[Photos: Jens Franke / Courtesy: The Artist, Dortmunder Kunstverein, 2021]

The exhibition Woven Memories follows a trail between present and past in which personal, social and global events interweave. Through painting and installation, Theresa Weber examines cultural hybridisation, ideals of beauty and multiply coded symbols of belonging.

Embedded in a playfully dystopian architectural ruin of bricks and Lianas (2019) that causes interior and exterior to merge, various wall objects give rise to a landscape with points of spatial and temporal depth. Some of the wall fragments also function as presentation surfaces, as do metal constructions that resemble hammock frames, or the lianas in which objects are entwined.

Theresa Weber works familiar, strange, fetishised elements into these picture-like objects, along with personal found items and souvenirs that tell of her German-Jamaican-Greek background. Her interest in prostheses and hybrid bodies (human/object) is expressed in the use of materials such as artificial nails, synthetic hair, body padding and silicon, but also textiles and jewellery. These are all things that extend the body and give it an identity. In the artistic works they become organic cultural traces, disembodied remnants whose historical associations and social hierarchies are decoded on the material level.

As an Afro-German artist, Weber makes conscious use of codes that can be read in multiple ways and refer to different cultures or epochs. Braids of artificial hair (weaves) are a centuries-old cultural practice in the African diaspora, a source of identity and a symbol of resistance. Here the tradition of braiding forms a historical bridge to the elaborate hairstyles of Greek antiquity which also echo through Theresa Weber’s work.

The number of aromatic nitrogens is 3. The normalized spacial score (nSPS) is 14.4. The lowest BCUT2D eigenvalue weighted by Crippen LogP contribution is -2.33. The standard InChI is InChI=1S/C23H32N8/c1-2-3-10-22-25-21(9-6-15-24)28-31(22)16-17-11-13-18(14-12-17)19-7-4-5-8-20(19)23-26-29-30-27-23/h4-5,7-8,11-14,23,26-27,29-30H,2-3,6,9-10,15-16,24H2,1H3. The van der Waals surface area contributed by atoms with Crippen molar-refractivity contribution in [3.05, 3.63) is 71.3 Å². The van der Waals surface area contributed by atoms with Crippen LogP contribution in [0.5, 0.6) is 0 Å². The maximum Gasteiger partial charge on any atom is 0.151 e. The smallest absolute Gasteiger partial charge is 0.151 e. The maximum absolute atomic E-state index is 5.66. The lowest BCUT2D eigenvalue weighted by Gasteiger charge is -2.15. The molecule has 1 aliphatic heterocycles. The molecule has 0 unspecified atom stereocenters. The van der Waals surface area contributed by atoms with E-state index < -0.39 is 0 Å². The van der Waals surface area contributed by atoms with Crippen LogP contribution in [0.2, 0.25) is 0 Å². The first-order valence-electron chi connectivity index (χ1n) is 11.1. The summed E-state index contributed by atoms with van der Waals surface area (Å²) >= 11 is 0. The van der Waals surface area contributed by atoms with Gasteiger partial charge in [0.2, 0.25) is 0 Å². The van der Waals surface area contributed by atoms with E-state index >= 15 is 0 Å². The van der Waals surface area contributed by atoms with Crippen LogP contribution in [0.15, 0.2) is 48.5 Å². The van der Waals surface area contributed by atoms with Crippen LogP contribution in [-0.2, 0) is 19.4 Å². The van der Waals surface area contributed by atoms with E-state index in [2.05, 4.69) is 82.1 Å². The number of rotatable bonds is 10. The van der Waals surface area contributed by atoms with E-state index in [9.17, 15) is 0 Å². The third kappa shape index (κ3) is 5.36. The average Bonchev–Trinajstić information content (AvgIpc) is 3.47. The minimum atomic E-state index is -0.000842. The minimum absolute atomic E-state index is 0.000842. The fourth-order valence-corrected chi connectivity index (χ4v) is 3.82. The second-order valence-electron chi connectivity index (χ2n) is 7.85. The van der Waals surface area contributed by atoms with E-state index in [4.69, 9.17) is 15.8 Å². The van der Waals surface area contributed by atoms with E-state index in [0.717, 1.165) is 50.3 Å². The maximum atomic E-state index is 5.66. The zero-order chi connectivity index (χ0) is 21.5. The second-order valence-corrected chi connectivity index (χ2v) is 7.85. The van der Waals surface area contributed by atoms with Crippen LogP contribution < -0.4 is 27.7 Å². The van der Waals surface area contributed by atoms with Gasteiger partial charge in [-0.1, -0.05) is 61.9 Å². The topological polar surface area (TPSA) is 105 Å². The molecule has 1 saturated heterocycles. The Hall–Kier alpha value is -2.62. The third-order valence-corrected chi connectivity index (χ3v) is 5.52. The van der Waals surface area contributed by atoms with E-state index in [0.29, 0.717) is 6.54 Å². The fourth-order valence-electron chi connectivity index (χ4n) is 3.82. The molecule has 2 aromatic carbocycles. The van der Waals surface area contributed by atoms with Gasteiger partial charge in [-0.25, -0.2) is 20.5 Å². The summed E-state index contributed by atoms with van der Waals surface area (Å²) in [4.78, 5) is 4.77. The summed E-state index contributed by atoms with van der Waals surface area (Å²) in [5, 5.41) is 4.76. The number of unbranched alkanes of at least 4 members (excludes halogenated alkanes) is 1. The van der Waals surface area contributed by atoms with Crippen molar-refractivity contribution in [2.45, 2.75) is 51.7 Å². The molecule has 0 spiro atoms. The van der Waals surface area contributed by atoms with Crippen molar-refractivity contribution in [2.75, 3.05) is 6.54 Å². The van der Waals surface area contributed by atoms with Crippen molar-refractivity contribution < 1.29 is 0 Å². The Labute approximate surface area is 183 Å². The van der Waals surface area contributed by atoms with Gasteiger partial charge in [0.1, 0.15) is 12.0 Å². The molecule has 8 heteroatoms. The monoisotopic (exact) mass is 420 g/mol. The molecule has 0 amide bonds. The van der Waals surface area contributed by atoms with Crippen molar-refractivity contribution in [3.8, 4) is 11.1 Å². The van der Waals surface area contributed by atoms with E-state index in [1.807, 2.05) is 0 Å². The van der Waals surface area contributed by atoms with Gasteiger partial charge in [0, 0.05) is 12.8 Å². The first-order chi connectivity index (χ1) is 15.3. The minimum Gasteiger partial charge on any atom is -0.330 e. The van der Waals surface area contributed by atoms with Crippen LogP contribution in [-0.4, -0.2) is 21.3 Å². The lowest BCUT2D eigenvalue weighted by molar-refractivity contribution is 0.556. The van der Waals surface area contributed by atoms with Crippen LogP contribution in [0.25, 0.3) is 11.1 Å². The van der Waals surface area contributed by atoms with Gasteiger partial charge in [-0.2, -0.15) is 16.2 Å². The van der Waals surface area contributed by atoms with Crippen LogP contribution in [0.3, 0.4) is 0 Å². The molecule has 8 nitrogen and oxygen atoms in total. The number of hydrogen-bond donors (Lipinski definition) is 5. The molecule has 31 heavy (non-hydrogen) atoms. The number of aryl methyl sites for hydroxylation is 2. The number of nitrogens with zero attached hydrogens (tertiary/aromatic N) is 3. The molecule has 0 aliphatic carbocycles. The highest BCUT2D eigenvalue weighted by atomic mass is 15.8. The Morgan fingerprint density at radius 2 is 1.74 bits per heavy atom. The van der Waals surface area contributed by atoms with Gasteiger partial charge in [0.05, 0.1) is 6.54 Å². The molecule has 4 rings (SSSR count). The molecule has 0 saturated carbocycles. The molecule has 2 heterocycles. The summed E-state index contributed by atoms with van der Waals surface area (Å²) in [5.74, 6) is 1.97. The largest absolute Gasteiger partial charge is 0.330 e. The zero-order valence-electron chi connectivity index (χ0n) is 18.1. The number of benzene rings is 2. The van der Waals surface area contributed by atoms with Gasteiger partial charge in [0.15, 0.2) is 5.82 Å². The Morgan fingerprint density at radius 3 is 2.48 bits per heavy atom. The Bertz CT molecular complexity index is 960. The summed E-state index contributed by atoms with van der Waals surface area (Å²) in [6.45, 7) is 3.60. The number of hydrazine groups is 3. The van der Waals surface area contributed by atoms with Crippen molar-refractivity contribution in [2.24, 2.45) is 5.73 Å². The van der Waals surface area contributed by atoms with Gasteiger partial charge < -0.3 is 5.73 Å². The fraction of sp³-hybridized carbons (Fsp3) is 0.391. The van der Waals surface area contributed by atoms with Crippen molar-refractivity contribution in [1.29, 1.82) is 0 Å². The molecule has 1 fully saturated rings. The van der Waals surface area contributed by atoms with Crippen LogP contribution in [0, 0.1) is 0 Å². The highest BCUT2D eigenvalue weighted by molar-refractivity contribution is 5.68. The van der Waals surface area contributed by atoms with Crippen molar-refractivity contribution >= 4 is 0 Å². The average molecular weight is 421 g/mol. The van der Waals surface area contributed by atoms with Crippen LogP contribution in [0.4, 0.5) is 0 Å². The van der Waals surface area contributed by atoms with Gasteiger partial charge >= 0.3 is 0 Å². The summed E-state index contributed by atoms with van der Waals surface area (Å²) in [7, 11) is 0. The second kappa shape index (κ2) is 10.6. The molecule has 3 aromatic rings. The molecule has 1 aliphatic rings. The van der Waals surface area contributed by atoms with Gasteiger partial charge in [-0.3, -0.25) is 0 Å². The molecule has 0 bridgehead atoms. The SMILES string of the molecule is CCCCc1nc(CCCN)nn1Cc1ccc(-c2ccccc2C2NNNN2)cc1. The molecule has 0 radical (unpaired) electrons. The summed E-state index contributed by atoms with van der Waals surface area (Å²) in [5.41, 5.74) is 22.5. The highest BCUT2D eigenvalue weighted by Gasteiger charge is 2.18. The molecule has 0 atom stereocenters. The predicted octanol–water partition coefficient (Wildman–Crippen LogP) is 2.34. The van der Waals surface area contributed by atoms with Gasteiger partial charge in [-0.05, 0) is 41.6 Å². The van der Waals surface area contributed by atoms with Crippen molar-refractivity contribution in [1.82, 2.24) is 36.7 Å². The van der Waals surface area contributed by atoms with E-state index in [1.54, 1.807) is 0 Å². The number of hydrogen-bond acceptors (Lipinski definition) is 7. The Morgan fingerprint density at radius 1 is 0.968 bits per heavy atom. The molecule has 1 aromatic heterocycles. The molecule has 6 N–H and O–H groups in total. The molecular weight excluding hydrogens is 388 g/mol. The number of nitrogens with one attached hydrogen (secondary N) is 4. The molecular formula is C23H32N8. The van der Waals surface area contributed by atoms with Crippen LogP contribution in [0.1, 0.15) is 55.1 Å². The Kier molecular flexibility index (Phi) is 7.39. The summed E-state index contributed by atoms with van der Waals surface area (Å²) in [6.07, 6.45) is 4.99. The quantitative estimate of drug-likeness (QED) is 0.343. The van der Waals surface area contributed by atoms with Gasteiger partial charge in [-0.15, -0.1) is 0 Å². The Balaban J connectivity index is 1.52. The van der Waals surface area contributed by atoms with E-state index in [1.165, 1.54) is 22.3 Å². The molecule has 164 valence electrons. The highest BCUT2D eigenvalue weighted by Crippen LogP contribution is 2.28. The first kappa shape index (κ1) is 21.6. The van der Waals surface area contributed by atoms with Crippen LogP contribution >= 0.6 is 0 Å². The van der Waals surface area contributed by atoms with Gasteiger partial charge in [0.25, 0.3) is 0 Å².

For her processual pieces she collects artefacts that refer to dichotomous spiritual categories such as life and death – hair, nails, insects – to transparency and opacity – silicon, polyester, paper prints – and to past and present – real turn-of-century jewellery, costume jewellery. She also frequently weaves parts of existing works into new ones.

The resulting assemblages initially arise on a horizontal surface, on which the artist examines the objects’ interconnections. The art historian Leo Steinberg (1920–2011) describes this practice of horizontal arrangement as working on the ‘flatbed’.  The image carrier isn’t thought of as an illusory space, as in classical painting, but as a surface on which different information can be ordered and sorted so as to produce coherence or chaos through its arrangement. Both ends of the spectrum are present in Weber’s works. The dimensions are displaced in grid patterns, and a fingerprint or fingernail looks almost architectural next to the depiction of a piece of wall. This displacement demonstrates the connection between bodies, buildings and society. Each element is part of a greater whole: ‘Chaos is beautiful when one understands that all its elements are equally necessary.’ (Édouard Glissant)

Woven Memories is the first institutional solo exhibition by Theresa Weber (*1996 in Düsseldorf). Her work can also be seen in the parallel group exhibitions Sweet Lies – Fiktion der Zugehörigkeit, Ludwigsforum, Aachen, and Genius Loci IX: Strikes back at Setareh X, Düsseldorf. In July Weber graduated from the Kunstakademie Düsseldorf, where she was in the classes of Ellen Gallagher and Katharina Grosse. She was nominated for the Federal Art Prize in 2020.

The exhibition is accompanied by a brochure designed by the artist combining drawings and texts by her with texts by the Caribbean poet and theorist Édouard Glissant (1928–2011). Nominal charge: €0.50.

Please note: The performance FLUIDITY, by Anys Reimann and Theresa Weber, will take place in the exhibition on 12 and 14 August. Part of Dortmund Goes Black, an initiative by the Dortmunder Kunstverein, Schauspiel Dortmund, the Dietrich-Keuning-Haus and the Internationales Frauen*Film Fest Dortmund + Köln.

[Text: Rebekka Seubert]

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